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Old 30-11-2011, 08:26   #16
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Re: Diversion Load for Wind Generator

Wind Turbines

Its on this page.
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Old 30-11-2011, 08:33   #17
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Re: Diversion Load for Wind Generator

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Originally Posted by Bash View Post
Having trouble finding the link. Could you repost?

THNX

Here's some examples on Ebay UK, looking at them myself, just need to figure out best way to fit to HW tank and keep the mains AC element as well

12 Volt immersion heater 150Watt cupra nickel ellement items in EMACandCo store on eBay!
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Old 30-11-2011, 08:37   #18
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Re: Diversion Load for Wind Generator

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Originally Posted by Bash View Post
Having trouble finding the link. Could you repost?
There are several here in various DC voltage configurations:
Diversion Loads @ Survival Unlimited.com - Water Heater Elements, Air Heaters, DC water heaters, DC air heaters

Hotwire has one that is dual 12VDC & 120VAC:
osCommerce
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Old 30-11-2011, 08:41   #19
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Re: Diversion Load for Wind Generator

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Here's some examples on Ebay UK, looking at them myself, just need to figure out best way to fit to HW tank and keep the mains AC element as well
Agreed. Does one drill a hole in the existing HW tank? Yikes.
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Old 01-12-2011, 09:37   #20
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Re: Diversion Load for Wind Generator

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Originally Posted by Bash View Post
Agreed. Does one drill a hole in the existing HW tank? Yikes.
I've got one myself Bash..... the element is a replacement which has two elements on one plug.. one is 12 volt and the other is 110.. simple as taking one out and screwing the other in..
I went over this instalation a few years ago when we installed ours and posted it on this forum.. the amount of 12 volt energy to heat water is large, very large.. we never saw more than a degree or two from our unit..
understand the old way of dumping the excess was through a "heat sink" so there is not much there.. thats why I brought up the idea presented to me of using muffen fans.. because they opperate on micro volts, the extra energy is actually seen and provides the service..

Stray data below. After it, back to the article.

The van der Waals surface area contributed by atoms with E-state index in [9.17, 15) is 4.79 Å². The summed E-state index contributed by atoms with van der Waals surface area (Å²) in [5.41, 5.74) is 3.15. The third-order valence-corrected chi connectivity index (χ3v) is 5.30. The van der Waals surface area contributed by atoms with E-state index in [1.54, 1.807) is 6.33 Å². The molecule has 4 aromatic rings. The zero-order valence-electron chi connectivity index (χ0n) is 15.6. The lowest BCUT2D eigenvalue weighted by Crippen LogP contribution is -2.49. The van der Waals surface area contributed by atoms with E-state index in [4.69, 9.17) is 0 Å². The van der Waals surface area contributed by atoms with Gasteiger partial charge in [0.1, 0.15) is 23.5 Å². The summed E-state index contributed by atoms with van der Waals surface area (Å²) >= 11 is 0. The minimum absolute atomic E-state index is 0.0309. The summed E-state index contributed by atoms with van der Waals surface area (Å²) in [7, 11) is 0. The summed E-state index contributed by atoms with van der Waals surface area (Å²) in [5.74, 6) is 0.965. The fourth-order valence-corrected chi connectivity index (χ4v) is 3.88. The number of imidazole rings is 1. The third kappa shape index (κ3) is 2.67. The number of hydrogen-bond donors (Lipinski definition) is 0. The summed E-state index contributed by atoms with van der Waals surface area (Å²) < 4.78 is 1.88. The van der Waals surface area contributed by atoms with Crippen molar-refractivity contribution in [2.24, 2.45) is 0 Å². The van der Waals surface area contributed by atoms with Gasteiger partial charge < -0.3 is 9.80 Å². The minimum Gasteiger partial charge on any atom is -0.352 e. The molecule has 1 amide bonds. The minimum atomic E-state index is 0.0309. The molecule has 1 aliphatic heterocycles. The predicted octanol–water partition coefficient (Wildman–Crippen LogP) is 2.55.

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Old 02-12-2011, 04:29   #21
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Re: Diversion Load for Wind Generator

Quote:
Originally Posted by Bash View Post
Agreed. Does one drill a hole in the existing HW tank? Yikes.

Here is an option, depending on the thread fitting on the existing tank

12 24 36 48 Volt Immersion Water Heater Conversion Kit | eBay

Randyonr3, can you post a link to your installation, be appreciated, tried a search, but no luck
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Old 02-12-2011, 05:22   #22
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Re: Diversion Load for Wind Generator

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Does one drill a hole in the existing HW tank? Yikes.
No; install a smaller SS diversion tank (buy one or make one) in series to the main tank. Depending on the water temp you may need to add an anti-scald valve.
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Old 02-12-2011, 12:14   #23
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Originally Posted by rnjpinz
You are correct. Kiss does recommend direct wiring. However, other sources have disagreed with this install. Especially, , if you are south of Florida where winds are more constant. I know some of you may think I am being overly cautious, however, I just don't want to cook my batteries.
Winds in south Florida are more constant? I will have to disagree with that . I guess you have not been in the Caribbean . South florida in the summer has very litle wind and in the winter is a litle better but not like tradewinds
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Old 03-12-2011, 12:25   #24
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Re: Diversion Load for Wind Generator

Bash and Nigel1

try this link.......Divert Loads
middle of the page, this is the one I installed in ours................
It has a 110 and a 12 volt hook up........and very simple to install.. just pull the old one out and put the new one in...
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Old 02-10-2014, 11:52   #25
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Re: Diversion Load for Wind Generator

I realize this is a very old thread but I'm currently wrestling with the same problem concerning what to do with excess power from my KISS wind gen once the batteries are full so rather than starting another one, I'm resurrecting this one.